Corridor design
                             • implementation
Project development
                         Advanced Planning
                                                    Goals



Determine desired development, transportation structure
Resolve direction outside project glare
Seek opportunities to implement over time
Refine, keep vision current
                         Advanced Planning
                                                   Benefits



Prepares community to guide private development
Saves time in eventual transportation project design
Can save $ (tradeoff between LOS and compatibility may
yield more modest project)
                 Advanced Planning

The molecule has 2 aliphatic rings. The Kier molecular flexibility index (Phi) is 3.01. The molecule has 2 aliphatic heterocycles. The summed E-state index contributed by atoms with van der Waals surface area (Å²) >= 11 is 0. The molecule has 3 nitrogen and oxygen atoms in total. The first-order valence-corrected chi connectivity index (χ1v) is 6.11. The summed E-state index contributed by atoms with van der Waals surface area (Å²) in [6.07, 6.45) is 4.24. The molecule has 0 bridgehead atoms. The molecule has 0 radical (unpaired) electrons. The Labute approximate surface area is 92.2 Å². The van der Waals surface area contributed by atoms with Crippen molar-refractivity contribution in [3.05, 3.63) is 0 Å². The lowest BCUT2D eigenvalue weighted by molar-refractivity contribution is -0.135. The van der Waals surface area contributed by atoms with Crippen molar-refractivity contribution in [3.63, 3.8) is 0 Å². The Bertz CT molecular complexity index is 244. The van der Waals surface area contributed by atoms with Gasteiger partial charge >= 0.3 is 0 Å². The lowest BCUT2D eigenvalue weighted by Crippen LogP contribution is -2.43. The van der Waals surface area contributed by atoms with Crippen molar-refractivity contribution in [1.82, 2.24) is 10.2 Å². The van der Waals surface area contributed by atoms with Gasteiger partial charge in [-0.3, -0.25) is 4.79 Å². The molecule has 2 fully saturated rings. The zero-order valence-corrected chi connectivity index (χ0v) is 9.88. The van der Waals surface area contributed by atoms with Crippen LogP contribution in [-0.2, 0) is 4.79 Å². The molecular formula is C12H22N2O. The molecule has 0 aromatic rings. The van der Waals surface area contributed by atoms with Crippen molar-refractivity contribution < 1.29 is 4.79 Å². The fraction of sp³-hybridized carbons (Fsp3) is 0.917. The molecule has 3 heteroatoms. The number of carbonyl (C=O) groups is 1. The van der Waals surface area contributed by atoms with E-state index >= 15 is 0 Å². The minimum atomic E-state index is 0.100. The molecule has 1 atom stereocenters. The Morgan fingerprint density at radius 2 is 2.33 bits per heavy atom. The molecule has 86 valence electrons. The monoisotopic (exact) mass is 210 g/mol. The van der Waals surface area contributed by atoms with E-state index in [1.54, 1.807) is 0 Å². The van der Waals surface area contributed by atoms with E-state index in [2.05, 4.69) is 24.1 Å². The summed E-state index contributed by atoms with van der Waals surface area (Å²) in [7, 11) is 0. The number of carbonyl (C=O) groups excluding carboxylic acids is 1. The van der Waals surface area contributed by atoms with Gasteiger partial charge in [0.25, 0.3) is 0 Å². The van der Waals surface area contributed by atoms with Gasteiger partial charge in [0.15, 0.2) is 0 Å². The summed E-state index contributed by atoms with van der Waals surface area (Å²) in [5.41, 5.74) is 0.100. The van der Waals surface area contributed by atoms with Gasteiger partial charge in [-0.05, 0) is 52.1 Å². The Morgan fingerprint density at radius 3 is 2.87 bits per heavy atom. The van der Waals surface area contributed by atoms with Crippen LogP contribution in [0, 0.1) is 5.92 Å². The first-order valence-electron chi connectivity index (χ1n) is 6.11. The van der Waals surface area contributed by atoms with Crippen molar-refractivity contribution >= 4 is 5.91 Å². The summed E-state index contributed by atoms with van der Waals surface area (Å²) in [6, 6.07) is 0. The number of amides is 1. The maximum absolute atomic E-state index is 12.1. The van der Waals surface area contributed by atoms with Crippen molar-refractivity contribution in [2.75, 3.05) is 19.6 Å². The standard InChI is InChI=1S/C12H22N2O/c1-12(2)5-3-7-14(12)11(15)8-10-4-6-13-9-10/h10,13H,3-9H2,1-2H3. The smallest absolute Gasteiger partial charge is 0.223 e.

Continuous Interaction


                 Regional




Transportation                      Land Use




                 Community,
                  Corridor
                 Advanced Planning
                            Continuous Interaction


                 Regional




Transportation                      Land Use




                 Community,
                  Corridor
                                Simple Example
                                                   Wolf Road

Wolf Road Study, GEIS, Regional Plan, NYSDOT policy
    cumulative development analysis
    funding package
    service road system
    sidewalk project, pedestrian priority
    ITS system

Wolf Road Rehab Project
    full sidewalks, countdown pedestrian signals
    driveway consolidation
    ITS signal tie-in
    relocated intersection
            CDTC’s Linkage Program
                    Linking Transportation and Land Use



Key recommendation of regional plan: local assistance in
integrating transp. and land use
Locally-initiated community-based studies
Shared funding (MPO + local)
Annual solicitation